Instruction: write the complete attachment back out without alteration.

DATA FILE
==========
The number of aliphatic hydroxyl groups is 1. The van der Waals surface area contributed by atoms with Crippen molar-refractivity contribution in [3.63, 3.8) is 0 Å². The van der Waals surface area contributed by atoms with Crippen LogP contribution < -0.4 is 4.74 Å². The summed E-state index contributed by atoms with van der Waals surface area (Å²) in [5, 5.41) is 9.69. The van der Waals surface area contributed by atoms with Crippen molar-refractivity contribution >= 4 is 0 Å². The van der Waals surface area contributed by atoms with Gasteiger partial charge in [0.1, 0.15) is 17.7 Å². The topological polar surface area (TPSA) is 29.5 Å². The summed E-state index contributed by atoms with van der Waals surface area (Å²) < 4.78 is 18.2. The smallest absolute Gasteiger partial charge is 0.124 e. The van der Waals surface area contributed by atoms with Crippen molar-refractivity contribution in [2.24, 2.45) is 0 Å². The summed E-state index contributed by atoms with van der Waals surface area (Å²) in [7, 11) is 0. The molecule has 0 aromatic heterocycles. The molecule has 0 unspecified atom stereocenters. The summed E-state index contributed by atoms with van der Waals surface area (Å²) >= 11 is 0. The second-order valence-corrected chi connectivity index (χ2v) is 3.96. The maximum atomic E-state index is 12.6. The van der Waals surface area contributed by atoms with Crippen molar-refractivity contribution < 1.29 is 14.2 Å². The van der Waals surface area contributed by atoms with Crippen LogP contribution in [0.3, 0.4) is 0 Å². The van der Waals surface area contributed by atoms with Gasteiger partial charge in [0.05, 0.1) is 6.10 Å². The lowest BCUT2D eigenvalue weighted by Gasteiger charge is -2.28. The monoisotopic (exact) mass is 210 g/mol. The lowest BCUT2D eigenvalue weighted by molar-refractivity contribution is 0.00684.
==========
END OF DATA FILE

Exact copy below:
The number of aliphatic hydroxyl groups is 1. The van der Waals surface area contributed by atoms with Crippen molar-refractivity contribution in [3.63, 3.8) is 0 Å². The van der Waals surface area contributed by atoms with Crippen LogP contribution < -0.4 is 4.74 Å². The summed E-state index contributed by atoms with van der Waals surface area (Å²) in [5, 5.41) is 9.69. The van der Waals surface area contributed by atoms with Crippen molar-refractivity contribution >= 4 is 0 Å². The van der Waals surface area contributed by atoms with Gasteiger partial charge in [0.1, 0.15) is 17.7 Å². The topological polar surface area (TPSA) is 29.5 Å². The summed E-state index contributed by atoms with van der Waals surface area (Å²) < 4.78 is 18.2. The smallest absolute Gasteiger partial charge is 0.124 e. The van der Waals surface area contributed by atoms with Crippen molar-refractivity contribution in [2.24, 2.45) is 0 Å². The summed E-state index contributed by atoms with van der Waals surface area (Å²) in [7, 11) is 0. The molecule has 0 aromatic heterocycles. The molecule has 0 unspecified atom stereocenters. The summed E-state index contributed by atoms with van der Waals surface area (Å²) >= 11 is 0. The second-order valence-corrected chi connectivity index (χ2v) is 3.96. The maximum atomic E-state index is 12.6. The van der Waals surface area contributed by atoms with Crippen molar-refractivity contribution < 1.29 is 14.2 Å². The van der Waals surface area contributed by atoms with Crippen LogP contribution in [0.3, 0.4) is 0 Å². The van der Waals surface area contributed by atoms with Gasteiger partial charge in [0.05, 0.1) is 6.10 Å². The lowest BCUT2D eigenvalue weighted by Gasteiger charge is -2.28. The monoisotopic (exact) mass is 210 g/mol. The lowest BCUT2D eigenvalue weighted by molar-refractivity contribution is 0.00684.